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Solar Energy Advantages and Disadvantages: The Good, the Bad and the Ugly

Solar Energy Advantages and DisadvantagesFor many people, solar energy is equated with going green and living off the grid. Yet, although it is generally seen as a positive switch for both preppers and eco-enthusiasts alike, no change comes without some sort of price. For this reason, it’s best to consider all the solar energy advantages and disadvantages before you go “all in” and make your move toward living off the grid.

Solar Energy Advantages: The Good

One of the largest benefits you can receive by switching to the sun’s natural energy source is financial. That’s not to say that an emergency situation wouldn’t trump saving money, but in everyday usage, no one can argue the fact that electricity prices continually raise over time. When you have solar energy system in place, however, you will find that the cost of your energy usage will either remain the same, or may even drop. It may not seem like a big difference right now, but considering the fact that are very durable and can last up to thirty years or more, and factoring in the rate of inflation, this can all add up to substantial savings over the long-term. You can even sell some of your energy back to the grid and actually earn income in some geographical locations.

In addition to the cost benefits of going solar, you are also protecting you and your family from the loss of energy during man-made or natural disasters. Survival in emergency situations requires preparation, and you don’t have to be a traditional “prepper” to understand the magnitude of how an independent power source can help during the most undesirable of circumstances. For instance, what will you do in the event of a natural disaster? You could be without power for weeks at a time. Weeks! But, the good news is, the panels which harvest the energy from the sun continue to work when all other resources are shut down. So, as a self-sufficient powerhouse, your quality of life and your family’s safety will continue at the level you’re comfortable with.

Monetary and survival benefits aside, one can’t overlook the fact that switching to solar energy is good for the environment as well. As a totally green way to provide power to your home, it not only helps to preserve our earth and every type of ecosystem, but it also adds to the value of your home. So, once again, even though you’re doing something that’s good for the environment, it still comes full circle… it comes back around to saving and/or making money. Homes with solar panels appeal to a broader buyer base when you’re selling, and it increases the total value of your home.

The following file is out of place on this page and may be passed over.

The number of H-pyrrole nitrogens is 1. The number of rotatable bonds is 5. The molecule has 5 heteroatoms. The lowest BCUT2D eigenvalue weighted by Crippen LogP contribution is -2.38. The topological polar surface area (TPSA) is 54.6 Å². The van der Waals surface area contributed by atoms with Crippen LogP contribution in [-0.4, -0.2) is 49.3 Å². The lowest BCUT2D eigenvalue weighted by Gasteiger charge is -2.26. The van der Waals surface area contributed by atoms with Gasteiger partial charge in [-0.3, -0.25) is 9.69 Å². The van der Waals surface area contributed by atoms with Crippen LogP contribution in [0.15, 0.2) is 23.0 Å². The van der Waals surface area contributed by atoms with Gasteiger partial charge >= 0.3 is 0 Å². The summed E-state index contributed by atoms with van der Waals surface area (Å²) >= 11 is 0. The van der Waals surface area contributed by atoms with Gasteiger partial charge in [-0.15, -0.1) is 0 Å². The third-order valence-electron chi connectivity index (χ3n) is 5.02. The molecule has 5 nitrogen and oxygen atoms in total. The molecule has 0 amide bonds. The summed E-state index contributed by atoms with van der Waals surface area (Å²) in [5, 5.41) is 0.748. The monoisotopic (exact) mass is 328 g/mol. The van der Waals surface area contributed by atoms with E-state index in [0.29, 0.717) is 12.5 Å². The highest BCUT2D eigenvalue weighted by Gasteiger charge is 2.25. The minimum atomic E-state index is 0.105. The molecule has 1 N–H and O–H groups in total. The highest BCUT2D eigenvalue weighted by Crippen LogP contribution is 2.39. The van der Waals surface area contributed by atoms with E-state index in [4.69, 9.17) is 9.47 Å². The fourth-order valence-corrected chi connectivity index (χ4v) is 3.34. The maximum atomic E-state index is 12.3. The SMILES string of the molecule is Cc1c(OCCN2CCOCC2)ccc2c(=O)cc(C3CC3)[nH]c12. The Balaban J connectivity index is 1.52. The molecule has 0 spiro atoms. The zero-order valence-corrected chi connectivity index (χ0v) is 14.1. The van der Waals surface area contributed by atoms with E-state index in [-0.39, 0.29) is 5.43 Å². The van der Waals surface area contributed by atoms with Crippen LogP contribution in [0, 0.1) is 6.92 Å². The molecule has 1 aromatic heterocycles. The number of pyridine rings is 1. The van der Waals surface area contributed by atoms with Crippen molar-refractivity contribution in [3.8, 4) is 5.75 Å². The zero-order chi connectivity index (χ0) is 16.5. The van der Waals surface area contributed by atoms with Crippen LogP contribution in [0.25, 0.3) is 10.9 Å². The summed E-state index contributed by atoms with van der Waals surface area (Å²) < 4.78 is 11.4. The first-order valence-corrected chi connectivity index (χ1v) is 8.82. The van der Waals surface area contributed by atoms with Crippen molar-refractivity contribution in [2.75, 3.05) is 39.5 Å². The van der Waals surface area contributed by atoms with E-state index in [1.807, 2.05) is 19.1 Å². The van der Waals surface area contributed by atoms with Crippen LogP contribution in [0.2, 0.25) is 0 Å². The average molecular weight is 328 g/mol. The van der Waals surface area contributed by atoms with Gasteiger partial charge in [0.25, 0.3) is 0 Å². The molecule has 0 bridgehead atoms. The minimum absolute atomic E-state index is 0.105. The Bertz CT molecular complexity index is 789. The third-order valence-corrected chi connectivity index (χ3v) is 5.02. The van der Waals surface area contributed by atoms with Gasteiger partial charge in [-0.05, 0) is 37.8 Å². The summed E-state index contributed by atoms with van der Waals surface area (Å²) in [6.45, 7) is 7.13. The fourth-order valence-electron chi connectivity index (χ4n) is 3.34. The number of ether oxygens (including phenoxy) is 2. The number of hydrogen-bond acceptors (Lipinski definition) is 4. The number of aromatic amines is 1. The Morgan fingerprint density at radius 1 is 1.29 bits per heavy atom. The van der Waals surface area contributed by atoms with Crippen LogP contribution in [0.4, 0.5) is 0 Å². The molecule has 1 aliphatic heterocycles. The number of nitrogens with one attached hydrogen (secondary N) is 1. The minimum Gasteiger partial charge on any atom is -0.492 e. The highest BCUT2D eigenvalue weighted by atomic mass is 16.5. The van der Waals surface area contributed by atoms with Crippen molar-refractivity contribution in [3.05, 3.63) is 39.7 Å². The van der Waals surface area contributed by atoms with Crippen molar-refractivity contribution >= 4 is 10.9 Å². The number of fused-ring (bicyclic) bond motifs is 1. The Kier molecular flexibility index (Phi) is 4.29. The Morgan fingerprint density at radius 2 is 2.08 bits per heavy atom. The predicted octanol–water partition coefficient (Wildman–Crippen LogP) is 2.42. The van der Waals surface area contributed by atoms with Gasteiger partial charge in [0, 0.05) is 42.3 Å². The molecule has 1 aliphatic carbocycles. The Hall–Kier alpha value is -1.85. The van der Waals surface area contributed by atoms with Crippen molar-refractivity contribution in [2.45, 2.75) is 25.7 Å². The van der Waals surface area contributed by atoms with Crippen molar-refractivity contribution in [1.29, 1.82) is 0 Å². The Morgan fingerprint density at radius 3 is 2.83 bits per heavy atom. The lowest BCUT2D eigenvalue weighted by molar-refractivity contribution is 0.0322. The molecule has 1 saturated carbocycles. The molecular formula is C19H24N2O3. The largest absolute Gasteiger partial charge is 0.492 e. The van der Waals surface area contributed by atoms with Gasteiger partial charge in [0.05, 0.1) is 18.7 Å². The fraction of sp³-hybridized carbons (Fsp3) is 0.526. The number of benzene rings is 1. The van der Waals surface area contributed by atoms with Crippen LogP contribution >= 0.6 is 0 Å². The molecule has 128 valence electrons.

Lastly, when you decide to use solar as your primary source of energy, you are affecting more than just your family alone. The solar power industry employs a lot of people, so you are helping to provide much-needed jobs – both nationally, in your local communities, and even abroad.

Solar Energy Disadvantages: The Bad

As with any type of product or service, there is always the bad to go with the good – and solar energy is no exception. While nearly everyone would prefer to have some kind of solar power system in place, it isn’t always a realistic option.

When installing a solar power system, the initial cost can be substantial, depending on the size of your home. Yet, while the price tag might be a huge slap in the face, the reality is that the panels will pay for themselves over time. Plus, there financing is available, as well as rebates and money earned from selling some of your excess energy back to the grid you’re trying to escape from. So, even though the price tag is hefty, it’s still doable for those on tight budgets.

Another disadvantage to going solar is that in order to live 100% off the grid you have to be set up with battery back-up power. The sun doesn’t always shine, so if you’re planning on using your solar power for periods of survival when the sun isn’t up, it will take a little extra planning. Still, most of times in which we actually need power are during the daylight hours, so the downside, while still present, is limited here.

The last disadvantage to having solar power is that you may be the target in the event of an emergency. There are many people who aren’t yet on the prepper wagon, and for those who are, they risk being inundated with requests for assistance during natural disasters that they can’t possibly fill. Other than that, there really aren’t that many negatives to switching to sun power. It’s readily available and can never be contained or monopolized by any government entity or corporation. No one can suck the sun into a can and prevent you from getting your share.

Solar Energy Advantages and Disadvantages: The Ugly

Despite the good and the bad, there are things about solar power that can be very ugly – namely the appearance of the panels. While there’s no real way around having the panels, for those stuck on the aesthetic roadblock to getting a solar power system in place, it’s important to note that they look much sleeker than they did when they first came out a few decades ago. Even then, if you are having trouble making the switch, there are creative ways to detract from the panel’s presence. All it takes is a little innovative landscaping and strategic use of color around them to make the panels blend in a little more. After all, when it comes to landscaping, not only is planting a tree good for the earth, but it may be used for other purposes in the event of an emergency.

For those looking for complete energy independence, harnessing the energy from the sun is the only real alternative to being a slave to the grid. And, while there are a number of solar energy advantages and disadvantages to consider, whenever clean, pollution-free energy is feasible and available, it’s always the preferred choice.